Among my own circle on Facebook over recent months, I read just a single post advocating leaving. By contrast, hundreds tumbled out with passionate calls for Remain, some from europhile Britons, others from cosmopolitan Europeans, urging friends across the Channel to stay. Mine is admittedly not a representative sample, but it provided something of a window on to the much larger echo-chamber made up of the winners from globalisation – and one whose members must now rethink many of their most basic political and economic assumptions. [Link]

He is right about the echo-chamber. But, Edward Luce does not get it and will not get it. Nor do Gideon Rachman and Martin Wolf. They are typical of the ‘Liberal’ elite that my article in MINT refers to. FT readers continue to see through FT but not FT writers themselves.

A friend wrote to me, on reading my article:

Thanks for your interesting article.  I am in the UK now.   It really does appear that there is no plan in place for Brexit, and some politicians are openly stating that any plan that emerges will need to be validated by either another referendum or by a general election.  There is huge confusion, political turmoil and a growing opinion in hindsight that issues of such complexity ought not to have been decided by uninformed people, but rather by their elected representatives, since many people really did not know the full ramifications of Brexit and looked at it crudely and simplistically as a way of keeping foreigners out of the country.

This was my response to him (slightly modified):

That is a fair point but have politicians, policymakers and global elites fared any better?

If issues of complexity are not to be decided by people who have had very little time or information to apply their minds to the problem, what does one say about the politicians’ inability to read the public mood correctly? Not a single major party seemed to be in touch with the public. Despite their career, fortune and life depending on it, if politicians got the public mood spectacularly wrong, in what better shape were they to decide on complex matters?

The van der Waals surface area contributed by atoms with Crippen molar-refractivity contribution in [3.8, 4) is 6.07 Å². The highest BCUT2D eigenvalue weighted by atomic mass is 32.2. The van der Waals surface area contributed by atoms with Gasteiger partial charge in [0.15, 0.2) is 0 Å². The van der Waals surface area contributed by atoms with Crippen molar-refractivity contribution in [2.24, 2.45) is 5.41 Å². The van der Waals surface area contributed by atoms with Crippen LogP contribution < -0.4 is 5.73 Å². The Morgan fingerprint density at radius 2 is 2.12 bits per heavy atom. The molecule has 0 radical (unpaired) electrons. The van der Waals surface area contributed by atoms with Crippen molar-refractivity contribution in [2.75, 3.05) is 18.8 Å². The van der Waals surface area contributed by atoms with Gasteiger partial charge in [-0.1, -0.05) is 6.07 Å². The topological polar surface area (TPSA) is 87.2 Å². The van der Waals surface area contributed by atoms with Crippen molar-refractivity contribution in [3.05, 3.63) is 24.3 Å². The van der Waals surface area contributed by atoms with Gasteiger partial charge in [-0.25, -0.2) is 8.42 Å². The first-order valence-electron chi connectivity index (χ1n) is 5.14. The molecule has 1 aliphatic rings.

Indeed, over the last two decades or more, politicians and elites have been making decisions on complex matters unmindful of their long-term consequences and have been somewhat blasé about the unintended consequences of their decisions. It is difficult to consider all the voters who opted for Brexit worse than or inferior to these politicians, policymakers and elites. Indeed, such a thought process itself, appears to me, to be the core of the problem.

Matt Taibbi captures it very well just with the header of his article for the Rolling Stone: ‘The Reaction to Brexit Is the Reason Brexit Happened’. The article is very well worth reading.

That is exactly what I wrote in my MINT piece too:

Liberal (pun intended) contempt for the interests and concerns of the ordinary people is hard at work nurturing divisive and xenophobic tendencies and personalities around the world.

I am pleased with the title of my article: ‘The Moving Hand writes’. The full lines which most of us would know are:

“The Moving Finger writes; and, having writ,
Moves on: nor all thy Piety nor Wit
Shall lure it back to cancel half a Line,
Nor all thy Tears wash out a Word of it.” (Omar Khayyám – 1048-1131 AD)